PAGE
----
These objectives are now beginning to be delivered, and this is proving to be a major achievement for the Strategy. Although the mechanisms to deliver these objectives have, by necessity, had to evolve over time as technology has changed, the Spatial Data Infrastructure as now defined has been shown to be robust in concept and proven to work in demonstrator projects. Projects funded by Scottish Government during 2009/10 and 2010/11, including Scotland's Places, will transform these into an operational Spatial Data Infrastructure. A priority for 2010 onwards will be to engage with public sector organisations to bring them into the Spatial Data Infrastructure. Major steps have been made in rolling out the One Scotland Gazetteer and linking with the e-Planning project. The Spatial Data Infrastructure will also be developed to support other public sector initiatives and to meet the requirements of public authorities in relation to the INSPIRE Directive as set out in the highlights above. All of this is providing a solid framework for future developments and creation of a strong and flexible Spatial Data Infrastructure.
3. Develop and promote the means whereby geographic information can be shared, within the practical limits of best value so as to give a high quality and knowledge "return" from each set of data.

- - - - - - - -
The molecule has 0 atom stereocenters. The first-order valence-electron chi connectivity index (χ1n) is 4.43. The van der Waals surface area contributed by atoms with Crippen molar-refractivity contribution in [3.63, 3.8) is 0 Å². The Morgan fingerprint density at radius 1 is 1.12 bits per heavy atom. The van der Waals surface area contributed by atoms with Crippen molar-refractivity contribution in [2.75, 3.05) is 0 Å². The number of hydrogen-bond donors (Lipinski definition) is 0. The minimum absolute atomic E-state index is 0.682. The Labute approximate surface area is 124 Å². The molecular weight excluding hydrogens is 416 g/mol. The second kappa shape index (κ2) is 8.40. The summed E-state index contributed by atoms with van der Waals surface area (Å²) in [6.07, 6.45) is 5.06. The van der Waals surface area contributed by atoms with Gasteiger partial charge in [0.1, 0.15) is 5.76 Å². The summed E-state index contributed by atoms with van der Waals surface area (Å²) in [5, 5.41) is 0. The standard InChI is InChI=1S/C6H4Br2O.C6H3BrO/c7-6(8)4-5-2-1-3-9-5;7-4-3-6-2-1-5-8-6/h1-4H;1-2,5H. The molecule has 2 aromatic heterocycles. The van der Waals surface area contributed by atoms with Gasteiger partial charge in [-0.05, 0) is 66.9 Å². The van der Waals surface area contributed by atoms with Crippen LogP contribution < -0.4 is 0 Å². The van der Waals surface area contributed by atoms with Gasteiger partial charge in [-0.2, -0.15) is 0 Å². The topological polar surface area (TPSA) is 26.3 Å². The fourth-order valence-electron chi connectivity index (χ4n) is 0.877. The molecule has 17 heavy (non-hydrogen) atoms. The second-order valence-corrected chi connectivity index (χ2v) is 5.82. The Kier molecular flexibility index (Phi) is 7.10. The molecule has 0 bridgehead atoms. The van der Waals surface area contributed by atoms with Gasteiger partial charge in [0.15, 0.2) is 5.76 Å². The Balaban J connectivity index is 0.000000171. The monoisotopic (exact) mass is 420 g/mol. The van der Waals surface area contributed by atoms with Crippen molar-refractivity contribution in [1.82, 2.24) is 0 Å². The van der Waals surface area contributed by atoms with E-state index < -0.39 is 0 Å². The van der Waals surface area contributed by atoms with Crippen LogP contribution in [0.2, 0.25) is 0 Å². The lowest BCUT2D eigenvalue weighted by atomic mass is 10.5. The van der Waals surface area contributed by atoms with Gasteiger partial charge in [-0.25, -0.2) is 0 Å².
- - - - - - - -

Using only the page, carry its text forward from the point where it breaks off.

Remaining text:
Delivery of this objective has been a major achievement. The One Scotland Mapping Agreement as described in the highlights above breaks new ground in Britain, both in its scope - the entire public sector - and approach - a partnership between OS and the Scottish public sector. There are now real opportunities to build on this partnership to maximise the benefits of the Agreement. Priority can now be given to other datasets, in the first instance aerial photography, height and marine data, as well as key GI software, with the possibility of further innovative approaches to the procurement of at least some of these.
4. Promote the benefits of geographic information across the public, private, community and voluntary sectors in Scotland, taking account of national and international activities and ensuring that Scotland's successes are celebrated and communicated to an international audience.
Progress in achieving this objective has been mixed. There are some good achievements. The Edinburgh University Project Register and the One Scotland: One Geography web site were both successfully delivered. The Improvement Service GI Strategy Community of Practice is a highly effective communication and discussion tool, and its role within the wider communication of One Scotland: One Geography should be promoted. Relationships with the other Devolved Administrations are very effective with the potential for joint initiatives being explored. In addition through promotion of our approach at European events there is significant interest in our developments. There is an opportunity to build our relationships when the 2011 European INSPIRE/Spatial Data Infrastructure Conference comes to Scotland in 2011.
5. Promote the appropriate technical and professional standards for efficient and effective use of geographic information in Scotland.
The Scottish Government has funded a partnership project between the British Geological Survey and the Scottish Government to deliver a technical manual to define the data, interoperability and web standards required by Public Sector organisations to ensure that partners can contribute to a truly interoperable Spatial Data Infrastructure. This work will be completed in 2010/11. A review of the current governance will consider the requirements for technical support and partnership to take this objective forward.